Donaldson and Dean obtained the new mortgage loans on the properties in the names of the “investors” with higher monthly mortgage payments, and most times, higher interest rates, than that which the homeowners were currently paying. In the loan applications Dean false represented that the “investors” intended to live in the homes as primary residents and inflated the incomes of the “investors.” In some instances, Dean submitted fraudulent loan applications for the same “investor” to purchase multiple properties as their ‘primary residence’ in a short period of time. Donaldson assisted Dean by procuring false verification of employment letters.
Based on the false loan applications, lenders funded loans at high interest rates for the “investors,” yielding large transactional fees and premiums for Dean. Donaldson and Dean knew that the homeowners who sold their home to the “investor” had lost control of their home; could not afford the new mortgage loan with higher payments and interest; and could not qualify for a refinance.
The homeowners and “investors” were forced to use their personal savings and credit cards to make mortgage and rent payments until they were no longer able to do so. Donaldson only used a small amount of the equity from the sale of the homes to assist with the payments and the loans went into default. Fourteen of the homes have been foreclosed upon and foreclosure proceedings against two other homes are ongoing.
As a result of the scheme, lenders made over $4.7 million in mortgage loans. Their final loss remains uncertain as some of the homes remain in foreclosure to this day. The homeowners lost over $1.2 million in home equity. More than 20 victims were defrauded by Donaldson and Dean.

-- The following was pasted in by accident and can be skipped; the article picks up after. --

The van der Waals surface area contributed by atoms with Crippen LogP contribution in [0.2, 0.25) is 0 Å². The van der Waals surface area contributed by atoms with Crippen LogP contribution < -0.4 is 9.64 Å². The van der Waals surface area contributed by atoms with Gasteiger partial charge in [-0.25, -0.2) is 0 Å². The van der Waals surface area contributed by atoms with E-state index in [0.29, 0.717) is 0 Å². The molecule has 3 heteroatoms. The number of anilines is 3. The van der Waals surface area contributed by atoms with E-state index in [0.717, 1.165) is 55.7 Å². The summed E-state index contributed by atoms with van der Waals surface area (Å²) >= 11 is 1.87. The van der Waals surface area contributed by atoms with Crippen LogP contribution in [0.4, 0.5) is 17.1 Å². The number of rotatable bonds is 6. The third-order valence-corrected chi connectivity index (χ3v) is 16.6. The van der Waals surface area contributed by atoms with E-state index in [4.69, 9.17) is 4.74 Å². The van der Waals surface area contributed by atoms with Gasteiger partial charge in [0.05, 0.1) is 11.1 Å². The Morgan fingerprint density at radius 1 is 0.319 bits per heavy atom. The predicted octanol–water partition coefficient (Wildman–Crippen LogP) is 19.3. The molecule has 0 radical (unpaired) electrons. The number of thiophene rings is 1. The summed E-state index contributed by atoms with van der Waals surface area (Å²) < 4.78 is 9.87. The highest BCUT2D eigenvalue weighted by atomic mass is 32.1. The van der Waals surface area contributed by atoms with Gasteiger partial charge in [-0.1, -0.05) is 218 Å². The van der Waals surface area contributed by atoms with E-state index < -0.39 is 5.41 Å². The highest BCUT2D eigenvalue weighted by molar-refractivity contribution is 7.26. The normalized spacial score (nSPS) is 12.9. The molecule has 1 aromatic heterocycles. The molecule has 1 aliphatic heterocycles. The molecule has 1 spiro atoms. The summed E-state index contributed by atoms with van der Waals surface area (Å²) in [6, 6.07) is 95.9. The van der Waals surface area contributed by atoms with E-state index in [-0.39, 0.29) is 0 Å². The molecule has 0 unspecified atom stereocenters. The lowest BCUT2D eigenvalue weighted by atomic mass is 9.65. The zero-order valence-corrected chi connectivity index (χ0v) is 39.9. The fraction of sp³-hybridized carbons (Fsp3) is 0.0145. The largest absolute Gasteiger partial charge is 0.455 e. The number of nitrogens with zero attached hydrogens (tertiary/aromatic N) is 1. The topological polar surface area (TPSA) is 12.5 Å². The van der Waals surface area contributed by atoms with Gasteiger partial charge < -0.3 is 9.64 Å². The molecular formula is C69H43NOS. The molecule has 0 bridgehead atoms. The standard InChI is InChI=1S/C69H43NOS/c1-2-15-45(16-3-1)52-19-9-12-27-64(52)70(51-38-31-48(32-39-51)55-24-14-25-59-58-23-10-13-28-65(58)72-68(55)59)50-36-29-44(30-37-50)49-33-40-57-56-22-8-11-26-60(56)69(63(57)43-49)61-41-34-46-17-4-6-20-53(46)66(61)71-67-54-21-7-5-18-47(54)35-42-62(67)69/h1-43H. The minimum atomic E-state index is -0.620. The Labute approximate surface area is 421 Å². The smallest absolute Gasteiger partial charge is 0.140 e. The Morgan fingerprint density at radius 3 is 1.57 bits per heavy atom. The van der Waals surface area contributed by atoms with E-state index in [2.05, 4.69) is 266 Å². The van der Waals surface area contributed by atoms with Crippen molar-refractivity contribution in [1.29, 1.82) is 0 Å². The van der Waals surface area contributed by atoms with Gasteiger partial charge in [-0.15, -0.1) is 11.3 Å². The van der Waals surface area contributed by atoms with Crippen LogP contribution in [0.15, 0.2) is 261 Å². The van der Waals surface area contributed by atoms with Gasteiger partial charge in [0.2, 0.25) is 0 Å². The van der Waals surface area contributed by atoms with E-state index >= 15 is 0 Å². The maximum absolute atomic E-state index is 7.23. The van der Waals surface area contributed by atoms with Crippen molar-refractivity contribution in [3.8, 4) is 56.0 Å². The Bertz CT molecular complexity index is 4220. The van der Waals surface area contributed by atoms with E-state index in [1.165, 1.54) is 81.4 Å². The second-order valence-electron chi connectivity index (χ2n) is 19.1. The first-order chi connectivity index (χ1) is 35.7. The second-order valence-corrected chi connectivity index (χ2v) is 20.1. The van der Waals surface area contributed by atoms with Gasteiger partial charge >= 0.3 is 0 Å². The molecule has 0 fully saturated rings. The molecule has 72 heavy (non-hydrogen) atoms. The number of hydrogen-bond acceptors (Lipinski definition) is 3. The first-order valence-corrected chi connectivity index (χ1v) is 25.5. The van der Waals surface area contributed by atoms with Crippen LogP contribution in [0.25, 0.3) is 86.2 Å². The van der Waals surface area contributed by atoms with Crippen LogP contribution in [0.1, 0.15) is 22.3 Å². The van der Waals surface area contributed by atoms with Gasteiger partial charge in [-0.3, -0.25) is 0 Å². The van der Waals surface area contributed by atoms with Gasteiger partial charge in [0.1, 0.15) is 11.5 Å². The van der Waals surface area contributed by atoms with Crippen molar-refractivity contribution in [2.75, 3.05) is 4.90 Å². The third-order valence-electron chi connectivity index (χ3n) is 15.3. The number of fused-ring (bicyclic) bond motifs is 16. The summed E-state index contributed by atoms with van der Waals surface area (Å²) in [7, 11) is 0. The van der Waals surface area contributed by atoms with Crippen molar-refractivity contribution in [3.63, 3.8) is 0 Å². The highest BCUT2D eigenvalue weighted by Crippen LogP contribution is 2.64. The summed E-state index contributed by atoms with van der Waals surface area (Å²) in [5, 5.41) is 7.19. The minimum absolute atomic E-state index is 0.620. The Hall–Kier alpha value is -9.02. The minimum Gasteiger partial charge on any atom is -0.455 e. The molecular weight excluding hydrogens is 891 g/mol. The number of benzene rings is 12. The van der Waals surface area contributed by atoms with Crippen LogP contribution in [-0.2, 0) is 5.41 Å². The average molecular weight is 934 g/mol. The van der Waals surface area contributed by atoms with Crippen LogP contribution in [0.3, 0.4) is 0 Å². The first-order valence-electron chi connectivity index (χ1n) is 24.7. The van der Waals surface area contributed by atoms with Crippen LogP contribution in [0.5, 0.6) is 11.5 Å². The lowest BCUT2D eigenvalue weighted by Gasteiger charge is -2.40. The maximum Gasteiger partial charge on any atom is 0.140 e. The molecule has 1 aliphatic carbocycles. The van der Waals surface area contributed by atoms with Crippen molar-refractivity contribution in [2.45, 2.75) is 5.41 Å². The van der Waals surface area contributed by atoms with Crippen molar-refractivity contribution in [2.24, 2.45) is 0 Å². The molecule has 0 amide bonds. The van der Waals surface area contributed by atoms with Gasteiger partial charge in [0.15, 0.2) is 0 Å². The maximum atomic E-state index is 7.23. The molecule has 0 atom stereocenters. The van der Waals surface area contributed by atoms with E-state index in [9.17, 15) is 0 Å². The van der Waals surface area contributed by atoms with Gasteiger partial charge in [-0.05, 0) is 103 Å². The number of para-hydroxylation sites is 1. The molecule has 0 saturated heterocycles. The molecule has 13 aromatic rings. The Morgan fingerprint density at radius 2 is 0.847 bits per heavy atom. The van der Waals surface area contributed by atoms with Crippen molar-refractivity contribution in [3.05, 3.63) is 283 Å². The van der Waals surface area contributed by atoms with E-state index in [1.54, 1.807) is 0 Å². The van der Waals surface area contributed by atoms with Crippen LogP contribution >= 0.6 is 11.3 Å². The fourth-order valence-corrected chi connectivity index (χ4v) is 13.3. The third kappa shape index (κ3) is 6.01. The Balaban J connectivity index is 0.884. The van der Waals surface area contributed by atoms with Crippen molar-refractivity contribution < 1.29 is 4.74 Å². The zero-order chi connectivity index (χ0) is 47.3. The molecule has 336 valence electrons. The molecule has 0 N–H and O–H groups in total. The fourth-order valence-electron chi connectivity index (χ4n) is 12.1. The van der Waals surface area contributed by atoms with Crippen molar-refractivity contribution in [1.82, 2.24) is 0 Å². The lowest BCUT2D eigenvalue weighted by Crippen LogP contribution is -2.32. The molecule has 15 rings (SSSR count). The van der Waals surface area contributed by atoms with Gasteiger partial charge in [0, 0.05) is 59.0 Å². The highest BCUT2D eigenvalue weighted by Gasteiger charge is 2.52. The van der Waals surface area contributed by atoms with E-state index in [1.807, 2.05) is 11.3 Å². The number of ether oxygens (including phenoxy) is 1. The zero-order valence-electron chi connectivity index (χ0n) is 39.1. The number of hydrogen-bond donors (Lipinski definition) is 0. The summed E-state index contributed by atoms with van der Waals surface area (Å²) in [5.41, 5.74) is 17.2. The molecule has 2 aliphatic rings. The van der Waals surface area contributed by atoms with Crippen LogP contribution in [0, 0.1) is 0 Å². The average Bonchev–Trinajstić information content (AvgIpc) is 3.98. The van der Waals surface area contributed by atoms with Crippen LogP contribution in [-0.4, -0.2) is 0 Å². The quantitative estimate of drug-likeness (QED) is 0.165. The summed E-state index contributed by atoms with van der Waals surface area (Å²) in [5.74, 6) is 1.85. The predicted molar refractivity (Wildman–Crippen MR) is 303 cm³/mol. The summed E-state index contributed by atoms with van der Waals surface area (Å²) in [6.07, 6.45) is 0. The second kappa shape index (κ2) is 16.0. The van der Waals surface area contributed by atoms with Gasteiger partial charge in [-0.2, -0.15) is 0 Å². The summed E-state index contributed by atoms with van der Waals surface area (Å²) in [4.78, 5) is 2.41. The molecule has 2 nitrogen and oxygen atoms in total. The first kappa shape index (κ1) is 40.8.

Mary Anne Dean, age 57, of Severna Park, Maryland, pleaded guilty to the conspiracy and faces a maximum sentence of 20 years in prison and a fine of $250,000. Judge Quarles scheduled her sentencing for March 22, 2012.
The Maryland Mortgage Fraud Task Force was established to unify the agencies that regulate and investigate mortgage fraud and promote the early detection, identification, prevention and prosecution of mortgage fraud schemes. This case, as well as other cases brought by members of the Task Force, demonstrates the commitment of law enforcement agencies to protect consumers from fraud and promote the integrity of the credit markets. Information about mortgage fraud prosecutions is available www.justice.gov/usao/md/Mortgage-Fraud/index.html.
This law enforcement action is part of President Barack Obama’s Financial Fraud Enforcement Task Force. President Obama established the interagency Financial Fraud Enforcement Task Force to wage an aggressive, coordinated and proactive effort to investigate and prosecute financial crimes. The task force includes representatives from a broad range of federal agencies, regulatory authorities, inspectors general, and state and local law enforcement who, working together, bring to bear a powerful array of criminal and civil enforcement resources. The task force is working to improve efforts across the federal executive branch, and with state and local partners, to investigate and prosecute significant financial crimes, ensure just and effective punishment for those who perpetrate financial crimes, combat discrimination in the lending and financial markets, and recover proceeds for victims of financial crimes.
United States Attorney Rod J. Rosenstein praised the FBI and FDIC Office of Inspector General for their work in this investigation and thanked Assistant U.S. Attorneys Mark W. Crooks and Jefferson M. Gray, who prosecuted the case.